Buying your first home is a wonderful and exciting experience. For many, it symbolises a significant transformation from the rental lifestyle of youth to the established equity-gaining position of refined adulthood. Of course, people buy their first homes at many stages of life, some starting very young while others wait many years to choose the home they plan to truly invest in but the change-over from renting to owning is still significant. While you’re swirling in the happy haze of finding the perfect house, acquiring the financing needed to buy it, and pursuing all necessary paperwork, it’s important to know about the peripheral fees as well. You’ll need a conveyancer and maybe a real estate agent, you’ll need to be prepared for document processing and closing fees and, finally, you’ll have to pay the stamp duty.
For most first time home buyers’ it’s all too easy to forget about the stamp duty, which acts as a final cost tacked on at the end after all hands have been shaken, papers signed, and bottles popped in celebration. Unfortunately, those who forget the stamp duty are in for one heck of a sticker-shock when the bill comes in.
What is Stamp Duty?
Stamp duty is a particular kind of tax placed on high priced items and exchanges of money. In Australia, this is attached to all sorts of ways that money can change hands including some home loans, insurance payouts, and even personal gifts, however what concerns us today is that every single Australian real estate purchase comes with a stamp duty cost, paid by the buyer within 30 days of settling your new property. Why? Because the government needs money. As nice as it would be to have things like good quality roads, street lights, and public schools for free, these things are what taxes pay for and the stamp duty is no exception.
Where Does Stamp Duty Go?
When it comes to taxes, we’re mostly used to certain government-induced expenses going to specific projects. One tax goes to the schools, another to the roads, another to maintaining enjoyable public parks. The cops and officers of the court need to get paid somehow and that’s where taxes come in. Stamp taxes don’t have a designated project, they can be used for almost any local government project. The government can pour the stamp duty funds into any project that needs them either to function smoothly or grow to meet the needs of the population.
Roads are one of the primary focuses of stamp duty money, which makes sense because without roads, how would we get to our new homes? The local governments also tend to apply stamp duty money to things like healthcare, transport, paying the police, and funding the court justice system. Perhaps most importantly, stamp duty is often sent to pay for local emergency services. This allows your state to establish a safe and well-maintained place to live stocked with plenty of ambulances and EMTs, which is undeniably useful.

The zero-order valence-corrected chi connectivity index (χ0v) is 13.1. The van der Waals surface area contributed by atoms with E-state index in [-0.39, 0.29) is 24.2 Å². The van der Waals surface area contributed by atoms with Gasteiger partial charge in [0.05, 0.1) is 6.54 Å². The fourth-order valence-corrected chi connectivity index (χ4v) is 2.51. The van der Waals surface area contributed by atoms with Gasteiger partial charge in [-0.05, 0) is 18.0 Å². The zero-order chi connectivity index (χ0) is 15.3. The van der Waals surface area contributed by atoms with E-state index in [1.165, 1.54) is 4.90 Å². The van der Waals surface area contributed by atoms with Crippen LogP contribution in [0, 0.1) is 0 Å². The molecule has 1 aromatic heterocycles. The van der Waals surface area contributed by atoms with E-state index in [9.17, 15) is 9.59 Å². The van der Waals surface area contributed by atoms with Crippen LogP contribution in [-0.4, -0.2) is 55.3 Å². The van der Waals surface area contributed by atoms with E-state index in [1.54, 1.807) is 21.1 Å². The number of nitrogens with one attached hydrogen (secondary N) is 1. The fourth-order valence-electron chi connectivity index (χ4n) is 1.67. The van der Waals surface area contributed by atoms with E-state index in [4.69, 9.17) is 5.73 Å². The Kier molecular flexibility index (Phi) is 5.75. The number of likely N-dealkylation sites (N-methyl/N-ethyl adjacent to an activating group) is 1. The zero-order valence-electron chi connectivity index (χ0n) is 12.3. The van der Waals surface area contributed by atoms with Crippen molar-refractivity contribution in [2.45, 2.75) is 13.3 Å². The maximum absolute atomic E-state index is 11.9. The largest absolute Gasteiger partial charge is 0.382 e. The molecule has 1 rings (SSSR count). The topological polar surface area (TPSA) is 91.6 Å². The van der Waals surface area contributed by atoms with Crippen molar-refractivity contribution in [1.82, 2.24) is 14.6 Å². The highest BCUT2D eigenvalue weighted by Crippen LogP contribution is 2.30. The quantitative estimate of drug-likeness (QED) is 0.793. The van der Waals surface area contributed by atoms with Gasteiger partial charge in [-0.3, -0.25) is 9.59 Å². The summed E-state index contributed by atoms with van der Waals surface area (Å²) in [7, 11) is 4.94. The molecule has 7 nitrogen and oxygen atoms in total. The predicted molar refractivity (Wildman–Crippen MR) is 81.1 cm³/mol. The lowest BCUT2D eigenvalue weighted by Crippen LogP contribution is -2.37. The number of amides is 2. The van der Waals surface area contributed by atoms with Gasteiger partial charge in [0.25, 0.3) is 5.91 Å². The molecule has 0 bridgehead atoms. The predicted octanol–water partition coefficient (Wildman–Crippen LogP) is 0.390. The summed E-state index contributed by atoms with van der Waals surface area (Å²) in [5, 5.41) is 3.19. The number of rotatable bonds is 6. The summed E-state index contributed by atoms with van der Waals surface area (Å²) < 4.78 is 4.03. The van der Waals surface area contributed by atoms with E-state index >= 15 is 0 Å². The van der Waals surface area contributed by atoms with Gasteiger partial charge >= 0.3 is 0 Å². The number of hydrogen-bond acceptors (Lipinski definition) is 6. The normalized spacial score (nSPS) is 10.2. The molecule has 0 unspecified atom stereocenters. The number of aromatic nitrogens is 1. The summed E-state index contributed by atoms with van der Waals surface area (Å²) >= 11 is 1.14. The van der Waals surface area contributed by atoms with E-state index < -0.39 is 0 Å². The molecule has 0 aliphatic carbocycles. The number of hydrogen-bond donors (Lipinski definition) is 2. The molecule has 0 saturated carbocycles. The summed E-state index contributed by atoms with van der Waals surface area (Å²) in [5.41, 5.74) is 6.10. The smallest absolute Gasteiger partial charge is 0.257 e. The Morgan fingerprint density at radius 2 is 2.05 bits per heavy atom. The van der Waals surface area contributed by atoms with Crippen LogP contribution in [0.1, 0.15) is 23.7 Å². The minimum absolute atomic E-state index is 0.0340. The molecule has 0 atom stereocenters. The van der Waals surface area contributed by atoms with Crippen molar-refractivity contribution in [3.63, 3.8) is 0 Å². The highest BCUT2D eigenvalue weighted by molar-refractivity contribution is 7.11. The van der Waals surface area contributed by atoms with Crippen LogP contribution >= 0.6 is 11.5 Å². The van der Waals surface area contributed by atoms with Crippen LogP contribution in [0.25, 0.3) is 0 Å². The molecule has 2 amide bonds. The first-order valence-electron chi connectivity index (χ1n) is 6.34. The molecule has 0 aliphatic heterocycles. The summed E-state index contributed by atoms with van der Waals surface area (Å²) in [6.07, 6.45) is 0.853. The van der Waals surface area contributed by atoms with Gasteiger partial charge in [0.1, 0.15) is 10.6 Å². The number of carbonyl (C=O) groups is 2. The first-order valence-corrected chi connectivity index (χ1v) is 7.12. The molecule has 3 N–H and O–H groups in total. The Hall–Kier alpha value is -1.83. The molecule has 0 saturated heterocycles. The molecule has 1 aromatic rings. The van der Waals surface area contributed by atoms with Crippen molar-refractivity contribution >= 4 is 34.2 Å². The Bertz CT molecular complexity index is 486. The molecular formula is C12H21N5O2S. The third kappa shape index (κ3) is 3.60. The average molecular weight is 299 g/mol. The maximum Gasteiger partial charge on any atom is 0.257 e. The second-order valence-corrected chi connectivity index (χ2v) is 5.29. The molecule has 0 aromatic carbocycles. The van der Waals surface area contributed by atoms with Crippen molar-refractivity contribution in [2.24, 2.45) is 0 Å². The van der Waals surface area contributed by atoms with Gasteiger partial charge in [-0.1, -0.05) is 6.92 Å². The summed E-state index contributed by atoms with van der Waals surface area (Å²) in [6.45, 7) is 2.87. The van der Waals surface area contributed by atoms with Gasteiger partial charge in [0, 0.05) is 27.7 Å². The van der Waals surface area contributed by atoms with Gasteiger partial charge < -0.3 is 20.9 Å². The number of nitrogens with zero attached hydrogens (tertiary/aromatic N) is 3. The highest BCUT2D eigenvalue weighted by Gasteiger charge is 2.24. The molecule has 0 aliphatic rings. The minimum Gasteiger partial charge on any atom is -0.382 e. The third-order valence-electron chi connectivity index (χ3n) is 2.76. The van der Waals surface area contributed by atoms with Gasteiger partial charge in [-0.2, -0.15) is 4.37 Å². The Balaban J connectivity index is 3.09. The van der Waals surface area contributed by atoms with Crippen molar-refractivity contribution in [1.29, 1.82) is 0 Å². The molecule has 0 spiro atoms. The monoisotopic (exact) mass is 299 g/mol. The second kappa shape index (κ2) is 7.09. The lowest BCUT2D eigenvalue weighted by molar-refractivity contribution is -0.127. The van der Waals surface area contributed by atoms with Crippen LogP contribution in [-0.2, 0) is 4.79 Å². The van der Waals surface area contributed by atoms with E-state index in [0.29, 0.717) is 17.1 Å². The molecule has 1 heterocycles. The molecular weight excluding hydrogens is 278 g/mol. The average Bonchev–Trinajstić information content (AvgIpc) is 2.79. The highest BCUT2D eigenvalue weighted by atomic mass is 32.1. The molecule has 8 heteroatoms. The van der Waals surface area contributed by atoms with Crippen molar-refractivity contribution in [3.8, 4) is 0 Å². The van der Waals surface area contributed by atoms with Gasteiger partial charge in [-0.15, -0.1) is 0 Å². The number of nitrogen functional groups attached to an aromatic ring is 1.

Who Pays Stamp Duty?
Stamp duty is paid by almost any Australian moving a large amount of money in one of the targeted categories, including large personal gifts. Relevant to this discussion, absolutely every purchase of property that is not a specifically approved money-free transfer of ownership is subject to the stamp duty, meaning buyers everywhere both first-time home buyers and investment property owners must pay it on every piece of property they buy. In other words, anyone who buys property pays the stamp duty on that property.
How Much is Stamp Duty?
Unfortunately for the quick and easy answer we’ve all been waiting for, stamp duty is established by the state governments so it, along with the rules surrounding it, change from state to state. In general, it is calculated based on either the value of the house or the amount paid, whichever is higher which unfortunately means that if you get a home at a steal but it’s valued much higher than you paid, you do not get to pay less stamp duty for clever bargain hunting.
That said, we can give you a few examples that will give you a ballpark idea of how much to save to pay the stamp duty on your new property. Let’s assume you’re looking for a $300,000 home in the state of South Australia. Here, the stamp duty will add a whopping $11,330 to your final expenses along with a mortgage registration fee of $160 and a transfer fee of $2,287
The same home in New South Wales (if it’s not your first home) would only set you back $8,990 for the stamp duty, $138.80 for the mortgage registration and $138.80 for the transfer fee. As you can see, every state does it a little differently, including the breaks they cut for first time home buyers.
Do I Have to Pay Stamp Duty?
This depends on conditions of your home purchase. If you want to live in South Australia, as many people do, then yes. You will have to pay the second highest stamp duty tax in all of AU (second only to Victoria). However, if you are a first time home buyer purchasing a home that will be your primary residence, every Australian state except SA and Tasmania will waive stamp duty for any home under the price of $550,000 and most have a scaling discount window for home prices above that line.
In short, if you are a first time home buyer in any state other than SA or TAS with a home below the cost of $550K, you will most likely not have to pay the stamp duty, but you will still need to prepare for the much lower cost of mortgage registration and the transfer fee.
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